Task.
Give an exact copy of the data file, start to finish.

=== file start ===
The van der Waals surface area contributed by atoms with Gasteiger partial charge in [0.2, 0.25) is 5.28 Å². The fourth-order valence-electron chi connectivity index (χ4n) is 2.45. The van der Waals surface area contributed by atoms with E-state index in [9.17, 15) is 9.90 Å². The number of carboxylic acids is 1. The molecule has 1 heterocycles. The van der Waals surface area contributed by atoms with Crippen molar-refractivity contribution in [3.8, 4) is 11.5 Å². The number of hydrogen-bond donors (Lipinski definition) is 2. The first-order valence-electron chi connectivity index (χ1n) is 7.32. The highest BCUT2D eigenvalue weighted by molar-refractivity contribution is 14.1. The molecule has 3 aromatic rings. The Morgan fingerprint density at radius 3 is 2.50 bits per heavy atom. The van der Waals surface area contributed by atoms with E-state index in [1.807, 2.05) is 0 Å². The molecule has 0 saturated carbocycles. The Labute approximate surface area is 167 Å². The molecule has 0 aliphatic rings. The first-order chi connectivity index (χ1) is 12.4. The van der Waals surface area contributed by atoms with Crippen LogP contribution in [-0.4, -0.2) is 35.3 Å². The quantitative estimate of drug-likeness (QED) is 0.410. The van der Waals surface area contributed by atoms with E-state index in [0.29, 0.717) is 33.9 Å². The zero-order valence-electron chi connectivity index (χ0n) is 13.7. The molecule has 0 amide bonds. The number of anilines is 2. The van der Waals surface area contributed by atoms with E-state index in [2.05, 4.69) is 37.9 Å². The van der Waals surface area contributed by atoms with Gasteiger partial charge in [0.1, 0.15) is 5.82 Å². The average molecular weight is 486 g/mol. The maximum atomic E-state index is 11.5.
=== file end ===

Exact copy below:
The van der Waals surface area contributed by atoms with Gasteiger partial charge in [0.2, 0.25) is 5.28 Å². The fourth-order valence-electron chi connectivity index (χ4n) is 2.45. The van der Waals surface area contributed by atoms with E-state index in [9.17, 15) is 9.90 Å². The number of carboxylic acids is 1. The molecule has 1 heterocycles. The van der Waals surface area contributed by atoms with Crippen molar-refractivity contribution in [3.8, 4) is 11.5 Å². The number of hydrogen-bond donors (Lipinski definition) is 2. The first-order valence-electron chi connectivity index (χ1n) is 7.32. The highest BCUT2D eigenvalue weighted by molar-refractivity contribution is 14.1. The molecule has 3 aromatic rings. The Morgan fingerprint density at radius 3 is 2.50 bits per heavy atom. The van der Waals surface area contributed by atoms with E-state index in [1.807, 2.05) is 0 Å². The molecule has 0 saturated carbocycles. The Labute approximate surface area is 167 Å². The molecule has 0 aliphatic rings. The first-order chi connectivity index (χ1) is 12.4. The van der Waals surface area contributed by atoms with Crippen LogP contribution in [-0.4, -0.2) is 35.3 Å². The quantitative estimate of drug-likeness (QED) is 0.410. The van der Waals surface area contributed by atoms with E-state index in [0.29, 0.717) is 33.9 Å². The zero-order valence-electron chi connectivity index (χ0n) is 13.7. The molecule has 0 amide bonds. The number of anilines is 2. The van der Waals surface area contributed by atoms with E-state index in [2.05, 4.69) is 37.9 Å². The van der Waals surface area contributed by atoms with Gasteiger partial charge in [0.1, 0.15) is 5.82 Å². The average molecular weight is 486 g/mol. The maximum atomic E-state index is 11.5.